Special Report: Last Wish
Sean Holland and his partner Robbie are embracing every moment they have left together, knowing the inevitable end is coming soon.
"I have metastatic renal cell carcinoma," said Holland. "This is kidney cancer."
The devastating diagnosis came three years ago, and since then, tumours have invaded other organs, including his lungs.
"95% of people who have kidney cancer that has metastasized die within five years, so the prognosis was never very good," said Holland.
His laboured breathing, coupled with the sound of an oxygen tank, are constant reminders of his failing lungs.
"They could resolve it by putting tubes in me, but that's one of my greatest fears, to be hooked up to a machine and to die that way," said Holland.
Difficult as it is, he is coming to grips with his death, by refusing cancer treatment and moving into the palliative care unit of the Montreal General Hospital.
It's not home, but Holland is comfortable knowing he will be able to sleep through the suffering that will come with his last breath.
"It relieves so much anxiety about it actually happening, about actually dying," said Holland. "I'm not caught worrying about the sort of horrible things that could go awry."
Ethics of euthanasia
The ethics of euthanasia are being debated in Parliament, the National Assembly and around the dinner table, but it's the people who are facing death and their doctors who make the most profound arguments.
Dr. Manual Borod, head of palliative care for the MUHC, says sedation is a last resort for terminally-ill patients like Holland.
"We certainly offer them options in terms of treatments," said Dr. Borod. "If all these treatments fail and a patient is worried about choking to death, for instance, being offered the possibility of sedation, if that came about, is often very reassuring to a patient."
The intent is not to end a life, but to allow a relatively painless death.
Palliative sedation "perfectly legal"
The head of Quebec's Medical Specialists argues the act is tantamount to euthanasia, and that it is perfectly legal.
"We prefer to call it palliative sedation," said Dr. Gaetan Barrette. "But in reality, by the book if you read a definition of euthanasia, that's what it is."
The terminology is controversial.
While palliative sedation is widely accepted and practiced in Quebec, the idea of doctors taking a more active role in euthanizing patients is highly debated.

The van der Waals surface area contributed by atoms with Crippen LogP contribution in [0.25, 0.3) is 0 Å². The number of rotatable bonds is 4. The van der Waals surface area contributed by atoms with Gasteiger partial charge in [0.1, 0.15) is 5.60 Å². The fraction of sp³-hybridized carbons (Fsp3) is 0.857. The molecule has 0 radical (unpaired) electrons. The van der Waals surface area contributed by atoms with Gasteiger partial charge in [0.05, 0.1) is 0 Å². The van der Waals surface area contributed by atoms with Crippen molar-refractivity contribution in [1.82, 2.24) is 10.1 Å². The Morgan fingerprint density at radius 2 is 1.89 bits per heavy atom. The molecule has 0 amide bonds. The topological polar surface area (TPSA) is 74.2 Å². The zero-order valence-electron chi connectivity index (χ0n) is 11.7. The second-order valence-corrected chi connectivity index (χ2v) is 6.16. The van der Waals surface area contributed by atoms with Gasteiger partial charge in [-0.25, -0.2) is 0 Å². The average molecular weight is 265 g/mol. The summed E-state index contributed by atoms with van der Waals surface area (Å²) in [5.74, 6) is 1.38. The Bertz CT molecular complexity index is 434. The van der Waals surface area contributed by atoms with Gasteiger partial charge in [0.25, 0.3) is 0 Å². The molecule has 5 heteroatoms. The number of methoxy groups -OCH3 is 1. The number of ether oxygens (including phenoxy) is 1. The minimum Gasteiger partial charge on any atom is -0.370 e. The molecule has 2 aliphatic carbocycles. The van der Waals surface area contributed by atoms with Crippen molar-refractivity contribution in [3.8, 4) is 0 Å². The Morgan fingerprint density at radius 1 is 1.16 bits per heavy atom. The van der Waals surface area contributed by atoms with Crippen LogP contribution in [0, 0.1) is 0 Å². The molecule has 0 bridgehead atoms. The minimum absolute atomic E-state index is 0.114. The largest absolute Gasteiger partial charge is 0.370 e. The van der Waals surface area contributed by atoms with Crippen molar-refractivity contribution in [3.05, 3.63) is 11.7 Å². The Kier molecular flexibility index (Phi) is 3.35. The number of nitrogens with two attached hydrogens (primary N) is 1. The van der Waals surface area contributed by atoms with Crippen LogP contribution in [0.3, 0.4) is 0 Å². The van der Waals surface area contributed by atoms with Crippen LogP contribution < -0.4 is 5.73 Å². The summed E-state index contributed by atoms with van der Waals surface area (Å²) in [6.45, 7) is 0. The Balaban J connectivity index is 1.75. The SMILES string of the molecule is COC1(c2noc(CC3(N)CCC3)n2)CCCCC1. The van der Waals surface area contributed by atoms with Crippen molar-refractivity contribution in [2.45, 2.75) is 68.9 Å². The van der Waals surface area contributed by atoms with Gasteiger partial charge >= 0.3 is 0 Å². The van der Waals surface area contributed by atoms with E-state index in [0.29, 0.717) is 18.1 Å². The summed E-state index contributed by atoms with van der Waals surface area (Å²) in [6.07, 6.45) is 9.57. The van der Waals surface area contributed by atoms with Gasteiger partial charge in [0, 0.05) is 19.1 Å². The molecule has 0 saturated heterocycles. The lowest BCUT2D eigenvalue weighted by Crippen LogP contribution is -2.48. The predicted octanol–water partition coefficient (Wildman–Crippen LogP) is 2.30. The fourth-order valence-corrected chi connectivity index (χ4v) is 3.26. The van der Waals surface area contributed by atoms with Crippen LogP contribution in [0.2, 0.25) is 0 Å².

"It really comes down to intent," said Dr. Borod. "When we give opiods in increasing doses with the intent to end somebody's life that would be considered euthanasia. If we give a sedative with the intent of a patient sleeping that would be a sedation."
When it comes to his own practice, Dr. Borod says that doctors in Quebec are not killing their patients, and he wants no part of it.
"I may prefer to resign than be asked to terminate patients's lives," said Dr. Borod.
Public consultations expected
Quebec's Dying with Dignity commission is preparing for public consultations on euthanasia.
Medical Specialists say it's time to talk about Quebecers having access to euthanasia if they are facing imminent death.
"We hear day after day, patients who would like to have access to that, what they believe to be a solution for their own end of life," said Dr. Barrette.
However it seems that for every patient who advocates wanting to end their own life because of a terminal illness, there is another, just as vocal, who is opposed.
Gazette columnist Hugh Anderson stridently and persistently argued against euthanasia.
"The thing about the right to die at the time of your choice is that somebody does have to have the right to kill you," said Anderson.
"3,000 people were euthanized in the Netherlands last year," said Anderson, and that is a slippery slope he did not want Quebecers to negotiate.
Anderson died on March 3, 2010, after a battle with cancer.
Legal in several countries
The Netherlands, Belgium, Oregon, and Washington state all permit euthanasia or assisted suicide.
One of the most famous agencies for arranging the end of a life is Dignitas in Switzerland.
"You can fly in in the morning and be dead in the afternoon," said Anderson.
Suffering from ALS, Craig Ewert did just that in 2006, with a film crew in tow.
The Suicide Tourist documents his trip, and his fatal ingestion of barbiturates.
"If I don't go though with it, my choice is essentially to suffer, and to inflict suffering on my family and then die," said Ewert in the documentary.
Anxiety about family a key issue
Ghislain Leblond lives with a mysterious degenerative disease that's slowly claimed 80 percent of his body over the last 45 years.
It's debilitating, but not deadly.
"A scenario for me is, I might find myself totally paralyzed and a prisoner within my own body," said Leblond.
While palliative sedation is an option for terminally ill patients, it's not considered for someone in his condition, and Leblond argues only a doctor taking an active role would allow him to die with dignity.
"Being in that bed, bedridden, for years, I know I'm going to be a burden, a psychological burden," said Leblond. "If I knew that in that case I was able to resort to regulated euthanasia, my life now would be much lighter."
Leblond's group is calling for a law permitting euthanasia, with a set of safeguards similar to those in Bill C-384, the proposed legislation currently before parliament.
Proposals include ensuring the patient be of legal age, lucid, in physical or mental pain, or suffering from a terminal or incurable illness.
Dr. Barrette says it does not give doctors the right to kill, but instead "it gives the patient the right to choose. We do not want to have the decision in our hands."
The debate is far from settled.
"We have to look at things beyond the individual patient. What would be good for society as a whole?" asked Dr. Borod.
Regardless of what legislators decide, the answer will have to balance dignity, compassion, and respect for the dying.